The climate movement is beginning to stop the fossil fuel money pipeline – but that’s only half the problem. The reality is that if we want to solve the climate crisis, we must also invest trillions in new clean energy every year to build the future we deserve. Without those trillions, we simply can’t deploy a replacement clean energy infrastructure that will heal the planet, and its people.
However, while the energy, momentum and impact of the divestment movement has grown, our impact and thinking about how we unleash clean energy investment in its place has stagnated. In that vacuum, a singular focus on using public dollars to subsidise private finance has grown, with results that leave much to be desired. To get back on course, we must expand our toolkit beyond this one carrot to include a range of new sticks including green credit guidance and golden shares – public ownership stakes – in key companies.
Clean trillions: mind the gap
Analysts tell us we need to invest $4.6trn every year by 2030 to meet our net-zero goals. The problem: clean investment is growing, but it is still only about $1trn today – leaving us $3.6trn short.
Just as importantly, analysts say that for every dollar going into maintaining the gradual wind down of an outdated and polluting fossil fuel-powered system, we need $4 invested in building the clean energy system of the future. However, instead of a 4:1 ratio, we are investing $1 in clean energy for every $1 in fossil fuels – at best, we are treading water.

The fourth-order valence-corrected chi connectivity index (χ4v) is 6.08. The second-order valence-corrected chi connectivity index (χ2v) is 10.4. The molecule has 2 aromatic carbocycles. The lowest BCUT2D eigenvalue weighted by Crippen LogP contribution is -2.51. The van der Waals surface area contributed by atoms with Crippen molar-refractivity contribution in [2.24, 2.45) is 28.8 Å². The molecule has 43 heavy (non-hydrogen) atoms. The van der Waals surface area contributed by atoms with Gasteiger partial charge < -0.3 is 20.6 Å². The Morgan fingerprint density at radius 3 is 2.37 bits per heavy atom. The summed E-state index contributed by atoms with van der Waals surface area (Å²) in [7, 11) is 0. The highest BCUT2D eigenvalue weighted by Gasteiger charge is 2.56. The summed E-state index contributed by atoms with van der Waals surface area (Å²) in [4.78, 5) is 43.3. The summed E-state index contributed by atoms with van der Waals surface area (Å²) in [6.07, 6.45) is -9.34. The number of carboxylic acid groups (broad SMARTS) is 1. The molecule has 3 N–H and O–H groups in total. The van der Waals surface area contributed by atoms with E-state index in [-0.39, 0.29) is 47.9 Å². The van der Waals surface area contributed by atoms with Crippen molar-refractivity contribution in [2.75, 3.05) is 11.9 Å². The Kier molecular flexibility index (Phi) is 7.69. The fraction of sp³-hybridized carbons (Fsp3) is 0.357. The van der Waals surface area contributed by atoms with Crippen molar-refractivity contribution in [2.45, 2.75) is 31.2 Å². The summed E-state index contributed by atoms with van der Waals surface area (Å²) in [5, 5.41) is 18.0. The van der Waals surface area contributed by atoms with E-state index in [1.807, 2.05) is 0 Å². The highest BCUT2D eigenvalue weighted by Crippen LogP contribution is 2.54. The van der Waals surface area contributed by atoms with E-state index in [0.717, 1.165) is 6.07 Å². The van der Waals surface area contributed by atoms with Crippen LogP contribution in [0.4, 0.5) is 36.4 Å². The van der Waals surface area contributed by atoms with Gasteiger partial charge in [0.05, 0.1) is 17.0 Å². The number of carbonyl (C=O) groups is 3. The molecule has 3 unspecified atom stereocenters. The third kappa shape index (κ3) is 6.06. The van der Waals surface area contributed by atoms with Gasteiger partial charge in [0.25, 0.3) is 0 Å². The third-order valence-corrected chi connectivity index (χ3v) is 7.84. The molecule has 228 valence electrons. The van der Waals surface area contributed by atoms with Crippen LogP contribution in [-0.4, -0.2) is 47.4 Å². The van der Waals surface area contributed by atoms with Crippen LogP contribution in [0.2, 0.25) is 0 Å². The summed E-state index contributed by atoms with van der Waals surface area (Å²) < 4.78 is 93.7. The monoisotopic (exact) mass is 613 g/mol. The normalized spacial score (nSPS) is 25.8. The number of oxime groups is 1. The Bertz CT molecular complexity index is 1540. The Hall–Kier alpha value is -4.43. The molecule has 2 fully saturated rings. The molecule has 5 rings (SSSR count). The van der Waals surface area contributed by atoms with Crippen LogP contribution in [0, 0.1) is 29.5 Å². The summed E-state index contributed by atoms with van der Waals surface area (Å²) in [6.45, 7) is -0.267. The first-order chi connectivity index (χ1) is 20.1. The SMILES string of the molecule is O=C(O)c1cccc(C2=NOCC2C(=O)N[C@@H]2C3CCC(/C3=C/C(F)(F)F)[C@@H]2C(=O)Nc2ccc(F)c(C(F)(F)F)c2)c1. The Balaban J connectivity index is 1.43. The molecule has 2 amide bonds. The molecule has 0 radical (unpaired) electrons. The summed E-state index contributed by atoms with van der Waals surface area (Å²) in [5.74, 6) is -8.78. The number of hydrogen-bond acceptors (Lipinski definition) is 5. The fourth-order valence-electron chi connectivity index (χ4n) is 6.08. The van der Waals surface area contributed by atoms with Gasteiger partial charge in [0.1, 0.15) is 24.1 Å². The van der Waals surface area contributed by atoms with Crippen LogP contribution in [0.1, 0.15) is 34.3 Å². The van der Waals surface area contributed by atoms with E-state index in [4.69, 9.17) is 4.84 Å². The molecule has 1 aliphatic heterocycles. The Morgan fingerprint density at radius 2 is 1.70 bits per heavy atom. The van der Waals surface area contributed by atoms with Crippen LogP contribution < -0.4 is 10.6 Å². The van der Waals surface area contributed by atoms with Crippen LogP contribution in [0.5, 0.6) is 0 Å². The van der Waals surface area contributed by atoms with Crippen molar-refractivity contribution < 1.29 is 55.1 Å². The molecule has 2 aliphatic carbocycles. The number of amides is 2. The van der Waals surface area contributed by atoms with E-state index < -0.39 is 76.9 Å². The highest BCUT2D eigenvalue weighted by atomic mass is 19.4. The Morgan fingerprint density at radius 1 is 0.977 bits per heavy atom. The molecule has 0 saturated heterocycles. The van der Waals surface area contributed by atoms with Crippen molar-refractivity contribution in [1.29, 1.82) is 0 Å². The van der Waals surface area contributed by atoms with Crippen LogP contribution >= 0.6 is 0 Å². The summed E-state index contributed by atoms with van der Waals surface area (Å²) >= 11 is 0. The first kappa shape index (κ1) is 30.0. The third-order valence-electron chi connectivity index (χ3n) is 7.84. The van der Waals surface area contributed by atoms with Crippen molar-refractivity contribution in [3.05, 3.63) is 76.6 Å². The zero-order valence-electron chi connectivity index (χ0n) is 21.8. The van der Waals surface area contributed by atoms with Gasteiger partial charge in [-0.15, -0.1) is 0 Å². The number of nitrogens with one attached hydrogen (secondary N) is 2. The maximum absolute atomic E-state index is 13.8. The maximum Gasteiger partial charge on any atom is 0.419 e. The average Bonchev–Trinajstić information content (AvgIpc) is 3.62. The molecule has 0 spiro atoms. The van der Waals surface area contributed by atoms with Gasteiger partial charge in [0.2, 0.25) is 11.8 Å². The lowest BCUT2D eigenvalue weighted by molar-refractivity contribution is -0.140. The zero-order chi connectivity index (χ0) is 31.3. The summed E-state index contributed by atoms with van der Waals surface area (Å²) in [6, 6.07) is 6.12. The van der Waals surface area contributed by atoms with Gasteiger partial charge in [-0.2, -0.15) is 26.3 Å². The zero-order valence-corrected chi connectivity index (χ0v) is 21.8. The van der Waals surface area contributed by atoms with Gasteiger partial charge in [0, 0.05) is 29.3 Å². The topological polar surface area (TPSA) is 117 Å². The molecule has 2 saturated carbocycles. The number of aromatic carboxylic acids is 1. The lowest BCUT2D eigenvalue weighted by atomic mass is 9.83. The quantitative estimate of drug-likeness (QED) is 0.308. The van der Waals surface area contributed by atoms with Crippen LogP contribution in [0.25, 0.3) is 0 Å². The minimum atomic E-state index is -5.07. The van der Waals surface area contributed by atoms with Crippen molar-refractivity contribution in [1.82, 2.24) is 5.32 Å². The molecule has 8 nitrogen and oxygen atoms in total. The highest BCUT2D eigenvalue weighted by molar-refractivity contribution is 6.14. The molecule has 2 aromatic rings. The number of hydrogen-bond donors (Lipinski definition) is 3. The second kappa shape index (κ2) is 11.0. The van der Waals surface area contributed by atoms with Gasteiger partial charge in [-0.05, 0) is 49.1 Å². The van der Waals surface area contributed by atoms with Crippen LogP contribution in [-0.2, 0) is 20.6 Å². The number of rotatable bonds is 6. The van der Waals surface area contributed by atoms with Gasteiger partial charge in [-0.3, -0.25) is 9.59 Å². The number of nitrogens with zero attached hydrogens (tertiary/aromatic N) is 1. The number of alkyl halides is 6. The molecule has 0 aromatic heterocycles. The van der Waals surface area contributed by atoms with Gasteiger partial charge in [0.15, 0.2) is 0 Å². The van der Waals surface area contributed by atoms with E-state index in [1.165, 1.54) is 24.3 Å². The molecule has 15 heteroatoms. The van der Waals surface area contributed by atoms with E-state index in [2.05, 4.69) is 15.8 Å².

Getting the most bang for our public buck?
The reality is we have plenty of money sloshing around in the financial system to meet our climate goals. In fact, global annual capital formation (investment, in other words) is as much as $20trn – several times the amount we need to save the planet.
That we have more than enough money sitting in private financial markets to solve this problem has led to a resounding consensus in mainstream climate finance circles that all we need to do to is get the greed machine rowing with us, not against us. That means getting policy frameworks right so clean technology is economic and bankable.
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Where that falls short, our policy approach has been to subsidise (de-risk) private investors with public dollars to unlock the clean trillions waiting to be mobilised. That thinking has been aided by the siren song of leverage: we can use very small amounts of public money to unlock much larger private capital markets.